He was damned because he did, but he would have been equally damned if he hadn’t. David Cameron’s decision to come to Rwanda this week — which honours commitments he had made both to the country and members of his own party who are out here working on a two-week volunteering scheme called Project Umubano — appeared controversial because it was taken in the wake of terrible flooding in Britain and two thumping by-election defeats.
He was damned because he did, but he would have been equally damned if he hadn’t. David Cameron’s decision to come to Rwanda this week — which honours commitments he had made both to the country and members of his own party who are out here working on a two-week volunteering scheme called Project Umubano — appeared controversial because it was taken in the wake of terrible flooding in Britain and two thumping by-election defeats. But had it happened in a week of no domestic news at all, there would still, apparently, have been members of his party and constituency who felt aggrieved that their leader should be focusing his attention on a tiny landlocked republic in central Africa when there were serious matters of concern back home. Our politicians should sort out our own problems, goes this theory — not worry about those facing poor black people.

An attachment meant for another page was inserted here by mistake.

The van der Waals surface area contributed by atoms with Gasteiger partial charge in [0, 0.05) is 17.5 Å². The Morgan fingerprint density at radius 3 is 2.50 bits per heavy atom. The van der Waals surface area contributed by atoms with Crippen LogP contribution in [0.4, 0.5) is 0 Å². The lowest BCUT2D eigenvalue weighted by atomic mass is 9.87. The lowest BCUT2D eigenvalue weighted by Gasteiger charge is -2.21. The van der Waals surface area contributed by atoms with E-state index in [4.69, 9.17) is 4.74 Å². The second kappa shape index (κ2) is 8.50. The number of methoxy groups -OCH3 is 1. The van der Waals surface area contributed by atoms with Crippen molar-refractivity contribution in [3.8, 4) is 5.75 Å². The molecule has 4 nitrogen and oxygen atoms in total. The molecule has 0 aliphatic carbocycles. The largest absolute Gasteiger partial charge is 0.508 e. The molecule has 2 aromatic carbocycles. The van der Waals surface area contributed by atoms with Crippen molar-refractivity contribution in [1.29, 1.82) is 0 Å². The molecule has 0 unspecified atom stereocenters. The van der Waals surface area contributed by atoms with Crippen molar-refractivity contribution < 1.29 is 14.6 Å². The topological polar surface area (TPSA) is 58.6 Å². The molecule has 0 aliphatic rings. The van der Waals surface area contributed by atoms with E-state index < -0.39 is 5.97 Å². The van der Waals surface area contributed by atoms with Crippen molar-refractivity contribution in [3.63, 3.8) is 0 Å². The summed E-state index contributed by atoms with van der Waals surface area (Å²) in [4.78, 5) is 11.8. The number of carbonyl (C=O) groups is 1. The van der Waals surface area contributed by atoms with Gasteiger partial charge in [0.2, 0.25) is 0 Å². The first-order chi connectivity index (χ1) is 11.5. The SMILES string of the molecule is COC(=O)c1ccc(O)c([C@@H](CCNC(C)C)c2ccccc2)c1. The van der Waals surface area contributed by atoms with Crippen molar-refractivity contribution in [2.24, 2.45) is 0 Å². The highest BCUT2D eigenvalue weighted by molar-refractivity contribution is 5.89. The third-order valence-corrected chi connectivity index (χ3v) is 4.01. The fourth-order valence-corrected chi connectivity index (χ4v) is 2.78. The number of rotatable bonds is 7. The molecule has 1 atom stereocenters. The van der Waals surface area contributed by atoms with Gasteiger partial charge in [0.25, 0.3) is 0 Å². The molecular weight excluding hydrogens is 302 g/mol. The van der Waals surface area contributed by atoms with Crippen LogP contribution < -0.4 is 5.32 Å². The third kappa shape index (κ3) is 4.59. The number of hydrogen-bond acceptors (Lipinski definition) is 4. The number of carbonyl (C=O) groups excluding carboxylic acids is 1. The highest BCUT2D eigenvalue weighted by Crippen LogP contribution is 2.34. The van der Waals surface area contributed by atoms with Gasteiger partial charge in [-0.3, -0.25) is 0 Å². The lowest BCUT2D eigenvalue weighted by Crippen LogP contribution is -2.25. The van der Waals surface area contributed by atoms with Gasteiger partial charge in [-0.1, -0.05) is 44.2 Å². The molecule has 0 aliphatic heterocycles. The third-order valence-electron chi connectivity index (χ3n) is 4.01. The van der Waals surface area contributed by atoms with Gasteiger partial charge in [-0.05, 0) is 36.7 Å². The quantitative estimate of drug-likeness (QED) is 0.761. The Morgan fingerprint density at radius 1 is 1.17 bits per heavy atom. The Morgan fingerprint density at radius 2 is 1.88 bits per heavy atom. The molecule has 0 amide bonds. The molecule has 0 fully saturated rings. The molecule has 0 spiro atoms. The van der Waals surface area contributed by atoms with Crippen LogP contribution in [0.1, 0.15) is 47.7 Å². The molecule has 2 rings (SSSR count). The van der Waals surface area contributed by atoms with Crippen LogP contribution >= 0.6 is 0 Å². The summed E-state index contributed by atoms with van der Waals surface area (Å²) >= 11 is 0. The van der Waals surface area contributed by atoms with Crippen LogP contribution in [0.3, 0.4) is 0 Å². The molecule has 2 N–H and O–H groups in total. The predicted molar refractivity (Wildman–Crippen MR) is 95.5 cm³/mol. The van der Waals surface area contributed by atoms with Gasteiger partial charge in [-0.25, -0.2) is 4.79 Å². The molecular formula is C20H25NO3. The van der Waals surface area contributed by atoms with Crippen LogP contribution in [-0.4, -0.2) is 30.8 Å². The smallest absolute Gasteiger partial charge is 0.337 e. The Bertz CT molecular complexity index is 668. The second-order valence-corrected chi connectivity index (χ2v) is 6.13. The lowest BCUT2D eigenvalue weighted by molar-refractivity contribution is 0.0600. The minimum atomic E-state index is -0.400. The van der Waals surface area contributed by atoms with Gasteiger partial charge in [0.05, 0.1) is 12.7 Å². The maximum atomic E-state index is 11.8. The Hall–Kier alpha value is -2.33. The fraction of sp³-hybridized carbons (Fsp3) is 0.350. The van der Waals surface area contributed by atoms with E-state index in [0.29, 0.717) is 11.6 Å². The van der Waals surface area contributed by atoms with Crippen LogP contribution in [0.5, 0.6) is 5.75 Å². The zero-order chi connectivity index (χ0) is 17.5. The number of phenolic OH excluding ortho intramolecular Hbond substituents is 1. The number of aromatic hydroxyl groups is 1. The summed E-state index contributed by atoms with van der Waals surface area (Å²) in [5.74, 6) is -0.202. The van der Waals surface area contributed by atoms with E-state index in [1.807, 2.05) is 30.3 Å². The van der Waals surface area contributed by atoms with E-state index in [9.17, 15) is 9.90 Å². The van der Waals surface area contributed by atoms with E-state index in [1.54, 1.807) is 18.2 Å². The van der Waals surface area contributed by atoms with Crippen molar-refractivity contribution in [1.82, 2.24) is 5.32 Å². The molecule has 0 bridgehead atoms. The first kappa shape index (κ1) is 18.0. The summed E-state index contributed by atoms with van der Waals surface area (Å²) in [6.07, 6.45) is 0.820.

I have been associated with Project Umubano from the start, and this mindset smacks to me of parochialism and arrogance; and Cameron’s determination to get on that plane and come here looks like the right decision. As he himself announced to the national parliament during his visit, ‘in the 21st century, there is no “domestic” and “foreign” any more. What happens in one place affects many others’. The rich, he pointed out, can no longer escape the consequences of poverty and instability; our global futures are linked as never before.